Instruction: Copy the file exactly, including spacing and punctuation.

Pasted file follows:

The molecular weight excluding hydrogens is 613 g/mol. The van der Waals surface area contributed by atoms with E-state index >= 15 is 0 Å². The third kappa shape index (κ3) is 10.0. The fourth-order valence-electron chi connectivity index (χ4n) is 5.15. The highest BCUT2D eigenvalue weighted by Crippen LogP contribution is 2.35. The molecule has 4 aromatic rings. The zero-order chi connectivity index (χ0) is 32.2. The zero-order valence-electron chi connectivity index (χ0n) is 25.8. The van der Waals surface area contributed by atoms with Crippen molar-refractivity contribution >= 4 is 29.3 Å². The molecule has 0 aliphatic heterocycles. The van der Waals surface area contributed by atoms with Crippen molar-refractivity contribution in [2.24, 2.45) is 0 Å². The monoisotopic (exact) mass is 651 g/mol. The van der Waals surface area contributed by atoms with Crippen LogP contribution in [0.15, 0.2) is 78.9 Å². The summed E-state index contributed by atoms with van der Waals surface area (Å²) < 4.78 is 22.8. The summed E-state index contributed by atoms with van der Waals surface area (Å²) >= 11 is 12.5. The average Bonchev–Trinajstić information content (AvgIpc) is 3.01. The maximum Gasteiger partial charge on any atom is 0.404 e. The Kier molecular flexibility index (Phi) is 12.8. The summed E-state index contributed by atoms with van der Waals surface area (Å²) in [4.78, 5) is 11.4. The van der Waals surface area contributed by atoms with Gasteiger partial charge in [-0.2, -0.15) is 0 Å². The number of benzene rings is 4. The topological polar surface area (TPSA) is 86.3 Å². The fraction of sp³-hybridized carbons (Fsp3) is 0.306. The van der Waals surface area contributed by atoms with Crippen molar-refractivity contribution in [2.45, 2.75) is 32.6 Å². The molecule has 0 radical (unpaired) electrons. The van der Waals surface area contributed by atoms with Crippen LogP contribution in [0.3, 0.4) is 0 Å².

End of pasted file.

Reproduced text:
The molecular weight excluding hydrogens is 613 g/mol. The van der Waals surface area contributed by atoms with E-state index >= 15 is 0 Å². The third kappa shape index (κ3) is 10.0. The fourth-order valence-electron chi connectivity index (χ4n) is 5.15. The highest BCUT2D eigenvalue weighted by Crippen LogP contribution is 2.35. The molecule has 4 aromatic rings. The zero-order chi connectivity index (χ0) is 32.2. The zero-order valence-electron chi connectivity index (χ0n) is 25.8. The van der Waals surface area contributed by atoms with Crippen molar-refractivity contribution >= 4 is 29.3 Å². The molecule has 0 aliphatic heterocycles. The van der Waals surface area contributed by atoms with Crippen molar-refractivity contribution in [2.24, 2.45) is 0 Å². The monoisotopic (exact) mass is 651 g/mol. The van der Waals surface area contributed by atoms with Crippen LogP contribution in [0.15, 0.2) is 78.9 Å². The summed E-state index contributed by atoms with van der Waals surface area (Å²) < 4.78 is 22.8. The summed E-state index contributed by atoms with van der Waals surface area (Å²) >= 11 is 12.5. The average Bonchev–Trinajstić information content (AvgIpc) is 3.01. The maximum Gasteiger partial charge on any atom is 0.404 e. The Kier molecular flexibility index (Phi) is 12.8. The summed E-state index contributed by atoms with van der Waals surface area (Å²) in [4.78, 5) is 11.4. The van der Waals surface area contributed by atoms with Gasteiger partial charge in [-0.2, -0.15) is 0 Å². The number of benzene rings is 4. The topological polar surface area (TPSA) is 86.3 Å². The fraction of sp³-hybridized carbons (Fsp3) is 0.306. The van der Waals surface area contributed by atoms with Crippen molar-refractivity contribution in [2.45, 2.75) is 32.6 Å². The molecule has 0 radical (unpaired) electrons. The van der Waals surface area contributed by atoms with Crippen LogP contribution in [0.3, 0.4) is 0 Å².